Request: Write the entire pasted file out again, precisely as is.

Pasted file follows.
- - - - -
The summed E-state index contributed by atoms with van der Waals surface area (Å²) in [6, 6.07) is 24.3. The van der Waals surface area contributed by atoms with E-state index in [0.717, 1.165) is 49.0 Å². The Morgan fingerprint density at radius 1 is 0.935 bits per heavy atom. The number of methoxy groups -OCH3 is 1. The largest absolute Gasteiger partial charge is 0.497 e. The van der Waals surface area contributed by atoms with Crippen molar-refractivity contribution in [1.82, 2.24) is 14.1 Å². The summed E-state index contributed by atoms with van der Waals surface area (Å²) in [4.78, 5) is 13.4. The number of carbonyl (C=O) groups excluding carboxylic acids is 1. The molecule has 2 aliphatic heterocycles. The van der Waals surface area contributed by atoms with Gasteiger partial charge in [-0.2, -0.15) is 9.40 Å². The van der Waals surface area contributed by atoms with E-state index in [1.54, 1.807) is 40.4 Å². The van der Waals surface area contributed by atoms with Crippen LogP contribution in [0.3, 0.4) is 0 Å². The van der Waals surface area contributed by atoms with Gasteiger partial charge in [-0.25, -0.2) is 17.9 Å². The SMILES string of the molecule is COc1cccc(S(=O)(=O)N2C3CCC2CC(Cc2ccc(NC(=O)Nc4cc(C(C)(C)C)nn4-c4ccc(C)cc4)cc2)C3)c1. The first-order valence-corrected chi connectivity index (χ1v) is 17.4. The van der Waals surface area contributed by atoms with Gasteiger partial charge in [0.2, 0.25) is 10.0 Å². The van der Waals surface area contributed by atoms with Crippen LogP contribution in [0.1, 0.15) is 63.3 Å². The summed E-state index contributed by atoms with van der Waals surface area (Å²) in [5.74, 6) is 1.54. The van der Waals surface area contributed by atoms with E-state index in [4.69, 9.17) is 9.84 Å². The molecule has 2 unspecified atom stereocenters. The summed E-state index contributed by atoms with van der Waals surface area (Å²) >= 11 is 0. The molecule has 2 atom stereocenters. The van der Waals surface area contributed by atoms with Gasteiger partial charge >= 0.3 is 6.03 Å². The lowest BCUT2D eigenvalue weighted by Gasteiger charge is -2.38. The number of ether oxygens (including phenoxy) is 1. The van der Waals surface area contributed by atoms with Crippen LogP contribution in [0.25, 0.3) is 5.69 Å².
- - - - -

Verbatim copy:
The summed E-state index contributed by atoms with van der Waals surface area (Å²) in [6, 6.07) is 24.3. The van der Waals surface area contributed by atoms with E-state index in [0.717, 1.165) is 49.0 Å². The Morgan fingerprint density at radius 1 is 0.935 bits per heavy atom. The number of methoxy groups -OCH3 is 1. The largest absolute Gasteiger partial charge is 0.497 e. The van der Waals surface area contributed by atoms with Crippen molar-refractivity contribution in [1.82, 2.24) is 14.1 Å². The summed E-state index contributed by atoms with van der Waals surface area (Å²) in [4.78, 5) is 13.4. The number of carbonyl (C=O) groups excluding carboxylic acids is 1. The molecule has 2 aliphatic heterocycles. The van der Waals surface area contributed by atoms with Gasteiger partial charge in [-0.2, -0.15) is 9.40 Å². The van der Waals surface area contributed by atoms with E-state index in [1.54, 1.807) is 40.4 Å². The van der Waals surface area contributed by atoms with Crippen LogP contribution in [0.3, 0.4) is 0 Å². The van der Waals surface area contributed by atoms with Gasteiger partial charge in [-0.25, -0.2) is 17.9 Å². The SMILES string of the molecule is COc1cccc(S(=O)(=O)N2C3CCC2CC(Cc2ccc(NC(=O)Nc4cc(C(C)(C)C)nn4-c4ccc(C)cc4)cc2)C3)c1. The first-order valence-corrected chi connectivity index (χ1v) is 17.4. The van der Waals surface area contributed by atoms with Gasteiger partial charge in [0.2, 0.25) is 10.0 Å². The van der Waals surface area contributed by atoms with Crippen LogP contribution in [0.1, 0.15) is 63.3 Å². The summed E-state index contributed by atoms with van der Waals surface area (Å²) in [5.74, 6) is 1.54. The van der Waals surface area contributed by atoms with E-state index in [4.69, 9.17) is 9.84 Å². The molecule has 2 unspecified atom stereocenters. The summed E-state index contributed by atoms with van der Waals surface area (Å²) >= 11 is 0. The molecule has 2 atom stereocenters. The van der Waals surface area contributed by atoms with Gasteiger partial charge >= 0.3 is 6.03 Å². The lowest BCUT2D eigenvalue weighted by Gasteiger charge is -2.38. The number of ether oxygens (including phenoxy) is 1. The van der Waals surface area contributed by atoms with Crippen LogP contribution in [0.25, 0.3) is 5.69 Å².